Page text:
Atmosphere, Oceans and Climate
Theme 3: Atmosphere, Oceans and Climate: the fluid Earth
Theme 3 is led by Dr. Finlo Cottier, Head of Physics and Technology Department, Scottish Association for Marine Science and Dr. Sian Henley NERC Research Fellow, University of Edinbugh.
SAGES Theme 3 is exploring four overarching questions:
(i) What are the mechanisms, drivers and effects of abrupt climate change?
(ii) How well can we predict and prepare for future extreme events: floods, droughts, storms and heatwaves?
(iii) How will pathways of environmental pollution change in the decades ahead, how do we prepare for it?
(iv) How does changing oceanic circulation influence climate and cryosphere of the Northern hemisphere?
This theme brings together Scotland’s leading scientists who study palaeoclimate reconstruction with those who study and model the dynamics of the present ocean and atmosphere. Our aim is to help predict future climate change driven by changes in the atmosphere-ocean system. The Earth’s sensitivity to change is recorded in past climates, observed primarily from ice-sheet and ocean sediment cores across the globe. We will develop high-resolution models simulating past climate changes as a means of determining the nature, mechanisms and drivers of rapid climate change.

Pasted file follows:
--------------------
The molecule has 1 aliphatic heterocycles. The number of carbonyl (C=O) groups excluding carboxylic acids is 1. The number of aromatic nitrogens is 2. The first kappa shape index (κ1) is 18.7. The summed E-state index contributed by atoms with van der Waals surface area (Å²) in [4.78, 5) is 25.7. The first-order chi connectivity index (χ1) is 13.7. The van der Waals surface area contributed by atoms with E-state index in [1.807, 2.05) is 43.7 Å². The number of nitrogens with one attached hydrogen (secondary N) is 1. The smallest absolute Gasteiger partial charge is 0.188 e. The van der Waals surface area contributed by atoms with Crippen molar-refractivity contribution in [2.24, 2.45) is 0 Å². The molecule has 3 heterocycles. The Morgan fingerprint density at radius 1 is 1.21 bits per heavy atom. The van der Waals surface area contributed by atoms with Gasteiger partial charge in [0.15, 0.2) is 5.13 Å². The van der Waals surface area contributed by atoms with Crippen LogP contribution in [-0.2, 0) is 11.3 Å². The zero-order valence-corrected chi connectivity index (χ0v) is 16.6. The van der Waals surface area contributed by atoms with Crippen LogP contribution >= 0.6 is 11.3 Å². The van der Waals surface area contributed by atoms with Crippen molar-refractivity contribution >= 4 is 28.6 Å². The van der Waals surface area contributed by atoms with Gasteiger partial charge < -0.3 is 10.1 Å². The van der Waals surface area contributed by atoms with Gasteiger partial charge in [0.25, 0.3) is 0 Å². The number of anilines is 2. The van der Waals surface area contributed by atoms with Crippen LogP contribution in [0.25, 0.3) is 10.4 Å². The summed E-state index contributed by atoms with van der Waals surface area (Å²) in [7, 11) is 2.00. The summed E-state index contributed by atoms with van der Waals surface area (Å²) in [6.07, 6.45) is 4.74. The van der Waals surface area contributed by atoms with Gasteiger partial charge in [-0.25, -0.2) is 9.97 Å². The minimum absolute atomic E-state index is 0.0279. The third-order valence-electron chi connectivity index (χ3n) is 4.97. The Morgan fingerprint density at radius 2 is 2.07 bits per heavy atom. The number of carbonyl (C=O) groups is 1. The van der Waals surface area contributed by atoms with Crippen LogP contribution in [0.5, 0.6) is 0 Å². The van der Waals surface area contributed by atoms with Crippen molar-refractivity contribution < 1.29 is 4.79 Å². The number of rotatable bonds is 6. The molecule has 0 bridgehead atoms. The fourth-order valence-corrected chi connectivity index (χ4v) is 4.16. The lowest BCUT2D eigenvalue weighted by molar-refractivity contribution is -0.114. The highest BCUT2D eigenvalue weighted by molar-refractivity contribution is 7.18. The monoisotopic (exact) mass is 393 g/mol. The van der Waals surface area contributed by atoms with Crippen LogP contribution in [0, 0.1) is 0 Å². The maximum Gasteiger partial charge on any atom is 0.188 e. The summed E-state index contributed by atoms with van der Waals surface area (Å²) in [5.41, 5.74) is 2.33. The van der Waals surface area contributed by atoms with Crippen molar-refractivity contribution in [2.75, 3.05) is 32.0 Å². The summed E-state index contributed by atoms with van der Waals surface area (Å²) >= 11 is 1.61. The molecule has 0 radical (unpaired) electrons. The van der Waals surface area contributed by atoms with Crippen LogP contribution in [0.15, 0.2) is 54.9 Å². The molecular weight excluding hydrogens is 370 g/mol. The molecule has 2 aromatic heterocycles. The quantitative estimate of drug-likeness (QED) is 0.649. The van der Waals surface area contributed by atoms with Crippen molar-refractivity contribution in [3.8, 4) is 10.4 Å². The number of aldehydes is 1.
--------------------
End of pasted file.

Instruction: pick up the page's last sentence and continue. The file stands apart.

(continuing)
The research focuses on the regional implications of climate change, for example flood risk and atmospheric dynamics. A major part of the research addresses the North Atlantic ocean currents and their importance in the global climate system. For example, the mechanisms and environmental significance of changes in the transport of warm saline Atlantic Water to North West Europe is effectively evaluated by reconstructing periods of variability and complete shutdown which occurred in the past.
The bringing together of ocean-atmosphere modellers and palaeo-climatologists will open up new horizons. The modellers will pose new questions for the palaeo-climatologists while, in return, records of climate change from the past will improve the models and their predictive capacity.